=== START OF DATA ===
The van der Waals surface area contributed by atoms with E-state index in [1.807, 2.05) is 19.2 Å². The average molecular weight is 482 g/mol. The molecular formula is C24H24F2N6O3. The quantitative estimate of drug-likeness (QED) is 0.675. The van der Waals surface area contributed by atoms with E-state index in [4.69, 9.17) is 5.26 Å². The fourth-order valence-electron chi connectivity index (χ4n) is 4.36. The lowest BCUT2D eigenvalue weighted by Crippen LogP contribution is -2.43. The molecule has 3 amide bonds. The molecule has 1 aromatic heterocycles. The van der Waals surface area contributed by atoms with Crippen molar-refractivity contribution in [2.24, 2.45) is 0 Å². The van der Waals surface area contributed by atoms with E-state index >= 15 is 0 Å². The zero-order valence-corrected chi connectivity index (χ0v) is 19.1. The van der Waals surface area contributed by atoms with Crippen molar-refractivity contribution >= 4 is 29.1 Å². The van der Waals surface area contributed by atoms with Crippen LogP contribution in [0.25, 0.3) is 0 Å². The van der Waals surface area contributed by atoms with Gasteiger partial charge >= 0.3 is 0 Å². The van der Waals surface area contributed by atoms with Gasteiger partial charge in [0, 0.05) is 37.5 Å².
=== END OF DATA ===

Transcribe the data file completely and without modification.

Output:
The van der Waals surface area contributed by atoms with E-state index in [1.807, 2.05) is 19.2 Å². The average molecular weight is 482 g/mol. The molecular formula is C24H24F2N6O3. The quantitative estimate of drug-likeness (QED) is 0.675. The van der Waals surface area contributed by atoms with E-state index in [4.69, 9.17) is 5.26 Å². The fourth-order valence-electron chi connectivity index (χ4n) is 4.36. The lowest BCUT2D eigenvalue weighted by Crippen LogP contribution is -2.43. The molecule has 3 amide bonds. The molecule has 1 aromatic heterocycles. The van der Waals surface area contributed by atoms with Crippen molar-refractivity contribution in [2.24, 2.45) is 0 Å². The van der Waals surface area contributed by atoms with E-state index >= 15 is 0 Å². The zero-order valence-corrected chi connectivity index (χ0v) is 19.1. The van der Waals surface area contributed by atoms with Crippen molar-refractivity contribution >= 4 is 29.1 Å². The van der Waals surface area contributed by atoms with Crippen LogP contribution in [0.25, 0.3) is 0 Å². The van der Waals surface area contributed by atoms with Gasteiger partial charge >= 0.3 is 0 Å². The van der Waals surface area contributed by atoms with Gasteiger partial charge in [0, 0.05) is 37.5 Å².